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D.C. Statehood – The Washington Post, January 13th, 1993
|| 10/12/2009 || 10:13 am || + Render A Comment || ||

D.C. Statehood

The Washington Post, January 13th, 1993

It is time to right a great historic wrong. Since 1800, the residents of Washington, D.C., have been the only tax paying U.S. citizens denied representation in Congress. With the election of Bill Clinton, it has become politically possible to give them the status that is their due. We believe now is the time to begin defining and then putting in place an arrangement that puts District residents on an equal footing with all Americans.

It has long been our preference to have this city remain the seat of the national government with increased municipal powers, which, taken as whole, would give residents the same democratic rights enjoyed by other citizens. The goals have included full voting representation in the House and the Senate, complete independence from Congress on budget and legislative matters, control over the local court system including the appointment of judges, an automatic and predictable federal payment formula and the ability to negotiate reciprocal income tax arrangements with neighboring jurisdictions. Achieving each, as a strategy was far more important than what the final package ended up being called. As a step toward that end, Congress passed a proposed constitutional amendment 15 years ago that would have given the city full congressional representation. Only 16 of the required 38 states ratified the proposal, mostly for partisan reasons. Republican lawmakers wanted no more democrats in Congress (and, as some suspect, many legislators wanted no more blacks there as well). The only achievable alternative, if citizens here are to enjoy the full political participation that is there due, is statehood.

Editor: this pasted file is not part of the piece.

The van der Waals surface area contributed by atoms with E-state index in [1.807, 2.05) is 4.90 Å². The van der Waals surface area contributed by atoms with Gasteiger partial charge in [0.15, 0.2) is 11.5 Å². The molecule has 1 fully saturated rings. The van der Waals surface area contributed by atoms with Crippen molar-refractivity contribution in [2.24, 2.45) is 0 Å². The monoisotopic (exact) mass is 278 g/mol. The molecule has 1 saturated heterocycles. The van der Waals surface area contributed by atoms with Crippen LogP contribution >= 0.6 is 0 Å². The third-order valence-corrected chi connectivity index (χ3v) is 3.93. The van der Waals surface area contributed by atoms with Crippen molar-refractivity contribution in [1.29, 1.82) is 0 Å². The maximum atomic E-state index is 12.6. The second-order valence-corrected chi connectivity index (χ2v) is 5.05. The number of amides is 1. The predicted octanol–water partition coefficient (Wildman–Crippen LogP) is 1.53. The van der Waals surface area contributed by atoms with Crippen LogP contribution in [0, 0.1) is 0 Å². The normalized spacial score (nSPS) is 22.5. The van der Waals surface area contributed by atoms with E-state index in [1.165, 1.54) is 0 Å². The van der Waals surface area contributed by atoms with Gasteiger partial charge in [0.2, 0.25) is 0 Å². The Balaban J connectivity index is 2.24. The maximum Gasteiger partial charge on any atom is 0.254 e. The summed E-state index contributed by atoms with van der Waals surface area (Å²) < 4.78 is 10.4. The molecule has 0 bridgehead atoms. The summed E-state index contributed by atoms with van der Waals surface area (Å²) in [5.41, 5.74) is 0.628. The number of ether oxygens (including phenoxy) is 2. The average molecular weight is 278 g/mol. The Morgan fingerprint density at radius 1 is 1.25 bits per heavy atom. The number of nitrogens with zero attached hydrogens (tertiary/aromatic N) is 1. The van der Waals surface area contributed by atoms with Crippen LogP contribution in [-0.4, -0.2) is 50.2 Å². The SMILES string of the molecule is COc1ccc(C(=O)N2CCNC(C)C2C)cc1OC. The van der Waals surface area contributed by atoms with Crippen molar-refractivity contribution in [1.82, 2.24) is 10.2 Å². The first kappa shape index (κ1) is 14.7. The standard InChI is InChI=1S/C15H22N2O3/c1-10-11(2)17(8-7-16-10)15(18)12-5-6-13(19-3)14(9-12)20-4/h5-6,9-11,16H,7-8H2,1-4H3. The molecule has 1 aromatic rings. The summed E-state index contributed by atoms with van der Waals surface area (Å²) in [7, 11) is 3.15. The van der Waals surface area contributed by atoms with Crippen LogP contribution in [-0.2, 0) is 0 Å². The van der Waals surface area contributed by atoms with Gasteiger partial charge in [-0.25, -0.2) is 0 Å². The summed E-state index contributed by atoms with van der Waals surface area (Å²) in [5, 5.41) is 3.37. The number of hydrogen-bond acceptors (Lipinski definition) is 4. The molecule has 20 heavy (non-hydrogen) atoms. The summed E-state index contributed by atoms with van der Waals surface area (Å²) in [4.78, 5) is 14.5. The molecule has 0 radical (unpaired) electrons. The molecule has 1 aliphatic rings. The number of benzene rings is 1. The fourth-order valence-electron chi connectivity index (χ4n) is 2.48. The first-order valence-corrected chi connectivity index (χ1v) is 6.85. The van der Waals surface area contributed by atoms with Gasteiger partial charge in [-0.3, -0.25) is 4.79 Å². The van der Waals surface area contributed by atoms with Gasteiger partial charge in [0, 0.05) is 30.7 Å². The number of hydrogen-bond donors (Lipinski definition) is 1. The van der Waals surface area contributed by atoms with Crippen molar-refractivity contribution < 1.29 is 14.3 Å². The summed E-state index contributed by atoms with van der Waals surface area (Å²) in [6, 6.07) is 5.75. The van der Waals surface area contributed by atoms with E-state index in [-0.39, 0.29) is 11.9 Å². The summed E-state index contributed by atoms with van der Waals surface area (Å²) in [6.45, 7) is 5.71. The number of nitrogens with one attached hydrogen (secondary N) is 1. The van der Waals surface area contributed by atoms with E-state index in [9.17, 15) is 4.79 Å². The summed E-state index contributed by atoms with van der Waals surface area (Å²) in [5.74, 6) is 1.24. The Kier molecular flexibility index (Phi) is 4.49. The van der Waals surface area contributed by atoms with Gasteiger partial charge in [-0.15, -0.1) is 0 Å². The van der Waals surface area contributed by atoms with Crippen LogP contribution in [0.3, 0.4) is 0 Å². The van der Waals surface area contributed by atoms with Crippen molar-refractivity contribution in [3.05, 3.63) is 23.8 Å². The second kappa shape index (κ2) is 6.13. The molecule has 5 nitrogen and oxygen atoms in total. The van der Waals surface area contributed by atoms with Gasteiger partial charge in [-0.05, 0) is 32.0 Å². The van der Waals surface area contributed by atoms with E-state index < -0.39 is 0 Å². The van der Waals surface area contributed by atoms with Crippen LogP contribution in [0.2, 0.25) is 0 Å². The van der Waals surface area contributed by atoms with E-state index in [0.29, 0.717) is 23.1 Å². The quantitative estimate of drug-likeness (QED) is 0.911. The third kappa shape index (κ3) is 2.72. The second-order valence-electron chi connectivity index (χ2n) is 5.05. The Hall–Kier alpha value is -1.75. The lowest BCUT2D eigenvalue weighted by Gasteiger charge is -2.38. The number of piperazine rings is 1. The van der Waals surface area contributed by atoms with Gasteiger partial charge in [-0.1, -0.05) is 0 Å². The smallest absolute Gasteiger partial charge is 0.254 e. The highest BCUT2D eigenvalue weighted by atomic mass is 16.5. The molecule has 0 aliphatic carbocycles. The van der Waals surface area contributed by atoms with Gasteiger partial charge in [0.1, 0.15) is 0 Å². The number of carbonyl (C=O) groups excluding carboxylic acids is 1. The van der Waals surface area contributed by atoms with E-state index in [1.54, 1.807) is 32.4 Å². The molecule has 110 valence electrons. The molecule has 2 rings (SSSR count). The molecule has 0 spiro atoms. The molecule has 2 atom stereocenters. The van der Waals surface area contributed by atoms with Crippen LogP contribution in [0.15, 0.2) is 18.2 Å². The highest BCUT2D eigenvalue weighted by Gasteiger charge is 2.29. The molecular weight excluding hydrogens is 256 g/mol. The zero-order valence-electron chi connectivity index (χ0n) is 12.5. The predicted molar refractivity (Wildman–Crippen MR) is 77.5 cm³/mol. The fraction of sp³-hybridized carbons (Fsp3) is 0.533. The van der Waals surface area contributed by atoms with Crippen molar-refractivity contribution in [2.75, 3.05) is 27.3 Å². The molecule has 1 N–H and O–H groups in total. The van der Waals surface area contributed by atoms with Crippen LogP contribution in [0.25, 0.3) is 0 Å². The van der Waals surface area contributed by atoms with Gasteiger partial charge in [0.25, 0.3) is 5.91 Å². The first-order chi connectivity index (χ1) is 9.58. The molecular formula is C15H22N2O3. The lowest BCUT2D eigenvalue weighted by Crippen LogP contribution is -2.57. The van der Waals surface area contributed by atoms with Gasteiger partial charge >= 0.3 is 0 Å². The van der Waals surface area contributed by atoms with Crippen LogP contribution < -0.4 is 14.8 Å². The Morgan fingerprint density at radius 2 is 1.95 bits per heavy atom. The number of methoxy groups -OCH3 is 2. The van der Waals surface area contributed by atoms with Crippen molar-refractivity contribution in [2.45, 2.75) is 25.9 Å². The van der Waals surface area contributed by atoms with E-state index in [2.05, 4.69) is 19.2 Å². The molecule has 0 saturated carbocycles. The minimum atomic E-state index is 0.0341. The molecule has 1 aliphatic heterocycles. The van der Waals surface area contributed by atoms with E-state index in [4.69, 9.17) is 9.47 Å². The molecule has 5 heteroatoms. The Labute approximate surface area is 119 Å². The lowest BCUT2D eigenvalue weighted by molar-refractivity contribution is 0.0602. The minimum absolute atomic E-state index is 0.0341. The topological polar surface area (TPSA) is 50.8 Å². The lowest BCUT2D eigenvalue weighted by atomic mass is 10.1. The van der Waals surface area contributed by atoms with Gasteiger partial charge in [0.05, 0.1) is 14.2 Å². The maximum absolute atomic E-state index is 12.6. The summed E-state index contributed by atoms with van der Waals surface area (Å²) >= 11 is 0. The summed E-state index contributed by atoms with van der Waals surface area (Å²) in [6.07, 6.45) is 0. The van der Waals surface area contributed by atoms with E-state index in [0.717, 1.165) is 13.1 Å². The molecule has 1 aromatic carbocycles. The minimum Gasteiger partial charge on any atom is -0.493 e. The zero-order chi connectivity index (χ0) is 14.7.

Denying District residents the right to send people to Congress who can vote on taxes or decide questions of war and peace while at the same time expecting them to shoulder the burdens of citizenship–including the obligation to pay taxes and to fight and die for their country–is wrong. Forcing local officials to perform their duties under today’s restrictive conditions is no better.

Congress at its whim passes laws regulating purely local matters, including the spending of local tax money. Even the city’s own elected delegate to the House of Representatives can’t vote on final passage of any legislation, including District-only matters.